The myth is that Ingmar Bergman films are all about death; the truth is that they're all about life. "Wild Strawberries," an affecting masterpiece, matched in recognition within his canon only by "The Seventh Seal," is the movie that bypasses the myth. Yes - Bergman's strongest allegory, about an arrogant old college professor traveling through his past, figuratively (through memory,) and literally (via encounters with his family,) on his way to picking up an honorary degree - is beset by a not-inconsiderable amount of dread, of helplessness, of existential despair. But it's also funny, hilarious even, and its craft is as inspired as its perceptions. This is not a 'drag'. Bergman, at his best, was downright vivacious.
For their part - as always - the Criterion Collection has packed this lovely Blu-ray presentation with a number of special features, some for the hardcore fan, and some for the unconverted layman. A ninety-minute documentary, "Ingmar Bergman on Life and Work," is the golden inclusion. Filmmaker Jorn Donner offers an exquisite investigation into the filmmaker, playing with and analyzing his themes, concepts, and production traits with unlimited vigor. It may have been a soft-sell on its own, but it's free. And packed with "Strawberries," this doc is as good as extras get.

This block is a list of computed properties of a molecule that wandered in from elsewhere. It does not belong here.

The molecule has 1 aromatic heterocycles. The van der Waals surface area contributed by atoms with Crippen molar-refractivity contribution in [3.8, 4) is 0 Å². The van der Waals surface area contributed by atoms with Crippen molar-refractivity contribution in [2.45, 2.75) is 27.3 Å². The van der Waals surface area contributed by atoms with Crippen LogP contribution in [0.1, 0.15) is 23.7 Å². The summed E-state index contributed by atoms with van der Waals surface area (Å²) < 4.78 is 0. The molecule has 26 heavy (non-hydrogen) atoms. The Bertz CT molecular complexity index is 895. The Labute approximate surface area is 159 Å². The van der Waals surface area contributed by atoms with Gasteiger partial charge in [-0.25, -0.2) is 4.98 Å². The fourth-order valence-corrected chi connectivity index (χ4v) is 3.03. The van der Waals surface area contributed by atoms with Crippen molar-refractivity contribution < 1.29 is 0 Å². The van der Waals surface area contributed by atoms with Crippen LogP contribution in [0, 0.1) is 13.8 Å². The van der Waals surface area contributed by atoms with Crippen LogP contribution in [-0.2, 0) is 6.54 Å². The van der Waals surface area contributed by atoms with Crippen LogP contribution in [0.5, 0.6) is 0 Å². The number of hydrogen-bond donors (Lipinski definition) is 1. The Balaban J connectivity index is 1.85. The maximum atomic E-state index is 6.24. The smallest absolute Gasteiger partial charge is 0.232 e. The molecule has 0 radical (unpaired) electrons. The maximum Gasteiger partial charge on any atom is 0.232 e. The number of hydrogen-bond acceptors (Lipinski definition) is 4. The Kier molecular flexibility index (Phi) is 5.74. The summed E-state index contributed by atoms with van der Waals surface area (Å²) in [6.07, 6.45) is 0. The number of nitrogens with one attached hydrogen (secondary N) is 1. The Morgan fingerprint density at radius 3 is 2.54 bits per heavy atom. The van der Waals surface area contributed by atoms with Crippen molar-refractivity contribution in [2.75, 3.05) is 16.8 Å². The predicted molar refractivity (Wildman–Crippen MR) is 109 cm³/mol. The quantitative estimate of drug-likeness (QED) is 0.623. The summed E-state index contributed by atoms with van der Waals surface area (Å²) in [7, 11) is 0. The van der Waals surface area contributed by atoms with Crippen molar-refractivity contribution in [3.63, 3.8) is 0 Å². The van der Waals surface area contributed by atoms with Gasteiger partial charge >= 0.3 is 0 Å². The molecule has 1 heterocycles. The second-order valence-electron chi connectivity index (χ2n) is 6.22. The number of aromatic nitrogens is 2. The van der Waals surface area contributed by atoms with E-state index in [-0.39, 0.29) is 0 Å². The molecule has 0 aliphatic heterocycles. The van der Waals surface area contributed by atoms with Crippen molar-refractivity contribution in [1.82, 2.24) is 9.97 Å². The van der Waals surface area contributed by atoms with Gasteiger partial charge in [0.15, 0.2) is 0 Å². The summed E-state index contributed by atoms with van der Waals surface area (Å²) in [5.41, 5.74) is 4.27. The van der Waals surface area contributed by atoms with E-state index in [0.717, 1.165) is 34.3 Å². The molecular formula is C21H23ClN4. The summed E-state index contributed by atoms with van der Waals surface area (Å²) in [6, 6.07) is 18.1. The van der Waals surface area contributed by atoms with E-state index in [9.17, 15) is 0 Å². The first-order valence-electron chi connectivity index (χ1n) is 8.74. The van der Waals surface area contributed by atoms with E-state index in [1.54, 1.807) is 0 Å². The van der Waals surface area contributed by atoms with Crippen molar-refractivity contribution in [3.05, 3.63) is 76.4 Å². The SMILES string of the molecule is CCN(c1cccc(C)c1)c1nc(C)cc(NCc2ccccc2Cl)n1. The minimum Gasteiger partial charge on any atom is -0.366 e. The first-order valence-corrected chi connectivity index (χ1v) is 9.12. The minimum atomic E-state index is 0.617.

A couple of small features from the DVD-version have been deleted - a collection of stills, for one - but Criterion has added a couple of Blu-exclusive options to make up for the perceived loss. Along with "Life and Work," you get a behind-the-scenes footage shot by Bergman, and an archived introduction to the film, also by him. There's a commentary by film scholar Peter Cowle, and a booklet featuring an essay he wrote, as well.
But "Wild Strawberries" is one of the undisputed classics of world-cinema; a movie that deserves a space on your bookshelf on principle alone. It's the one that disproves the clichés about Bergman. Despite the hallucinogenic, haunting opening scene, this isn't a nightmare. It's a dream.